Cambodia garment manufacturers are unlikely to win duty-free access to US markets this year, and need to find other ways to compete against China and other garment-producing nations, a US lobbyist for textile imports told a meeting of factory owners in Phnom Penh.
Other speakers at the USAID-funded conference on productivity emphasized the need for local garment factories to reduce inefficiencies that drive up the cost of doing business.
Brenda Jacobs, a Washington-based attorney for the US Association of Importers of Textiles and Apparel, said election-year politics in the US will likely dash the hopes of Cambodia to win the trade concession.
“The [US] domestic textile lobby remains very strong,” said Jacobs. “Cambodia may find itself thwarted.” The US mid-term congressional elections are to be held in November.
Currently, garment buyers must pay average duties of 18 percent on garments entering the US from Cambodia. Garments coming from sub-Saharan African countries are not charged duties as part of an assistance program, and Cambodia hoped to join the list of poor countries receiving that competitive advantage.
After the 2004 tsunami devastated Asian nations, US lawmakers introduced a bill to grant duty-free access to tsunami victims and a few other countries, including Cambodia. Local manufacturers have sent repeated missions to the US hoping to sway Congress and earn another concession.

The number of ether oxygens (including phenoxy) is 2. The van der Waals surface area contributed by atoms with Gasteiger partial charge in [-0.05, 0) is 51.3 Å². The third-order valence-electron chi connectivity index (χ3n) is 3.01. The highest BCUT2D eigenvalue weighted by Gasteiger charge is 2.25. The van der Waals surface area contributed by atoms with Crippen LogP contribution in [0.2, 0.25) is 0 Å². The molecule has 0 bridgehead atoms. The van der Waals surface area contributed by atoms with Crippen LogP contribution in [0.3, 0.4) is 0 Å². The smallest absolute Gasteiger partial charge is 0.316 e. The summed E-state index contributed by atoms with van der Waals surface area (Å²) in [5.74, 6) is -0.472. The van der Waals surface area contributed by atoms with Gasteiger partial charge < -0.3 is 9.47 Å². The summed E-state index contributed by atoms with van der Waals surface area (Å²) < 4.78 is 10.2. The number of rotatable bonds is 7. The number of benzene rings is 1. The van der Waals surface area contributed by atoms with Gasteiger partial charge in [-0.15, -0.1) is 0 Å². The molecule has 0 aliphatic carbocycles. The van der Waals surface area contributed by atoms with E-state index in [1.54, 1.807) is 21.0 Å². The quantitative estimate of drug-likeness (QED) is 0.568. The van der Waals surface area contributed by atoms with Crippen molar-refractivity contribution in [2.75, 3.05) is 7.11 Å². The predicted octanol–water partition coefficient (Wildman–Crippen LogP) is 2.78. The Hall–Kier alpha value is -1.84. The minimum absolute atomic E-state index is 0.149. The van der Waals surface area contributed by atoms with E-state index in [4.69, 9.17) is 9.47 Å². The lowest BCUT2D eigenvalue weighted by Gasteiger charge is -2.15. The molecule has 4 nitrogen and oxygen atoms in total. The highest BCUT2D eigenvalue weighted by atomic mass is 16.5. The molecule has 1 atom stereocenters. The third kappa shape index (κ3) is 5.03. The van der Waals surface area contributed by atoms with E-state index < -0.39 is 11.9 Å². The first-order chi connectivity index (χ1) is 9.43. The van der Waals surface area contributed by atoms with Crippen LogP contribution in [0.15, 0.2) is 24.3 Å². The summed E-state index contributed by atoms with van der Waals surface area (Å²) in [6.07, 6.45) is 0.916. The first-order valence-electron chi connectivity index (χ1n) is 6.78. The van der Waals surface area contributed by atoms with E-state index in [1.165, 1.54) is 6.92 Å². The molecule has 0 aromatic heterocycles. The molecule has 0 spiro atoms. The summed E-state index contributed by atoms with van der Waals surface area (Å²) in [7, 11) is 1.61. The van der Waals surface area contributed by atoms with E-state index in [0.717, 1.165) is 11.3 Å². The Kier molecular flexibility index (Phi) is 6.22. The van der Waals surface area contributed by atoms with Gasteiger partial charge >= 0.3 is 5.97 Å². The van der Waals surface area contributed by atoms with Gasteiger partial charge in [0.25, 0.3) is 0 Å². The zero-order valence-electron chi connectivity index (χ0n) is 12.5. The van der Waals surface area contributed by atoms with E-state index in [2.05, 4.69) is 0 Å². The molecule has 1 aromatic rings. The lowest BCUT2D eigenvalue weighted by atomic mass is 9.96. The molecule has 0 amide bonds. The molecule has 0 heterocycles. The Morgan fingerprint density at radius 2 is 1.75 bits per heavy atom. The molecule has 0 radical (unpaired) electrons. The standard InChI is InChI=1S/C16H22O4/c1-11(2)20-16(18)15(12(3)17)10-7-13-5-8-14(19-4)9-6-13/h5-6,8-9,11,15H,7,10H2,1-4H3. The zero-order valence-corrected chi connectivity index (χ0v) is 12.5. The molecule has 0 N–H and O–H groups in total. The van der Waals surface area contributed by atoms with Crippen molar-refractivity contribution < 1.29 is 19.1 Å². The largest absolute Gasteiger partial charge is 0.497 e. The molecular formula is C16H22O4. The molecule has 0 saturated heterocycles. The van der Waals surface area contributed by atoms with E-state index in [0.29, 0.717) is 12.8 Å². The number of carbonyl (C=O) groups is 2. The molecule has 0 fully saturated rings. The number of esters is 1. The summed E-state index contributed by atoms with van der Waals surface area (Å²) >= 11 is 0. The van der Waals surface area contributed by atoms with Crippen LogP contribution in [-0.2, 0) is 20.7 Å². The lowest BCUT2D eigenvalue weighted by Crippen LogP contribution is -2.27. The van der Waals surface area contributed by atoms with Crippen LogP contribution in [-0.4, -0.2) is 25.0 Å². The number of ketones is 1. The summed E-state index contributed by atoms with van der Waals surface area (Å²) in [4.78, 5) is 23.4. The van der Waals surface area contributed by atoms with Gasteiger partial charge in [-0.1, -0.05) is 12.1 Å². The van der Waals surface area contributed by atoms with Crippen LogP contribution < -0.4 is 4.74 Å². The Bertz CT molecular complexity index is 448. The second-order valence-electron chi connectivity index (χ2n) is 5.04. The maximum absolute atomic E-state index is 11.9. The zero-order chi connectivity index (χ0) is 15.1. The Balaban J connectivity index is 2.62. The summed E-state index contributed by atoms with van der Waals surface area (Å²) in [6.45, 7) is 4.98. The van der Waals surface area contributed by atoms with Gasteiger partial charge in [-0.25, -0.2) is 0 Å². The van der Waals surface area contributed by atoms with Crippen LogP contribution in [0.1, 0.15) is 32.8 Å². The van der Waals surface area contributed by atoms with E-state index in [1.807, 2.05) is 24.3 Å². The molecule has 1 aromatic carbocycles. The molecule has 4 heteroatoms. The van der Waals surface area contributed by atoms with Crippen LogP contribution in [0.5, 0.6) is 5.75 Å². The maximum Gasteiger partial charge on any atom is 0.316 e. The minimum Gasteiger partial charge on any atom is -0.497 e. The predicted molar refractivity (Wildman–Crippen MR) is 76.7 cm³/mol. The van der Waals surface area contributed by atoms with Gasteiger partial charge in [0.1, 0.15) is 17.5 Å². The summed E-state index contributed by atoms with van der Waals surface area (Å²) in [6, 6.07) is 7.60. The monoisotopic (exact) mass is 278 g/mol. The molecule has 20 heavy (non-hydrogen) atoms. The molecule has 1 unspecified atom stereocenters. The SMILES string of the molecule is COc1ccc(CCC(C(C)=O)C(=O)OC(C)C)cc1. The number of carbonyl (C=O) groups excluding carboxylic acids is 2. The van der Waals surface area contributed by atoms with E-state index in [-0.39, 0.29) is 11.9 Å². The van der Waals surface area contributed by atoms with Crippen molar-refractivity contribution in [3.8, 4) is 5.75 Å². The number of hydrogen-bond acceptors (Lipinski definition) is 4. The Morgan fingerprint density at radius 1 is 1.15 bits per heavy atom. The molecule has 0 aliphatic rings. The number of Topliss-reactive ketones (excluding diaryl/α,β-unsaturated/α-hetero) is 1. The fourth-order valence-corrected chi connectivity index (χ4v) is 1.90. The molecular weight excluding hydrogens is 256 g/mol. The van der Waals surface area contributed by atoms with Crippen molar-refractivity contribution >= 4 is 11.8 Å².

Jacobs, whose organization is the largest association of garment and textile importers in the US, said Congress is unlikely to act on the tsunami legislation before it adjourns in December.
Cambodia’s best chance for duty-free access in the future lies in banding together with other developing nations to push for a large-scale expansion of US duty-free access.
Currently, there are competing bills in Congress seeking trade preferences for Haiti, South American nations and Africa.
“Yes, they are the competition…but you could all grow together,” she said.
That option is more attractive than a bilateral Free Trade Agreement with the US. A US FTA would require that all raw fabrics used in garments either come from Cambodia or the US. And Cambodia imports nearly all fabric from third countries like China.
Also at the conference, the USAID-funded Garment Industry Productivity Center presented the results of a year spent examining ways to improve local factory efficiency.
Three factories completed efficiency consultations with international experts, and experienced between 5 percent and 18 percent productivity gains, said Jane O’Dell, who heads the center.
O’Dell said that in 2007, the center plans to give efficiency consultations to 26 factories.
Another expert Heinz Reich, said that one USAID survey found that some 80 percent of Cambodian factories could use significant efficiency improvements.
He said most factories could improve efficiency 20 percent to 25 percent by re-engineering workstations and balancing production lines, among other techniques
Local industry representatives were skeptical. Garment Manufacturers Association Chairman Vann Sou Ieng said only newer factories are likely to benefit from such improved techniques.
GMAC Secretary-General Ken Loo said that workers in Cambodia are often resistant to change.
Li Kam Shing, a manager at the Potamon garment factory, said that Chinese supervisors are also resistant to new methods.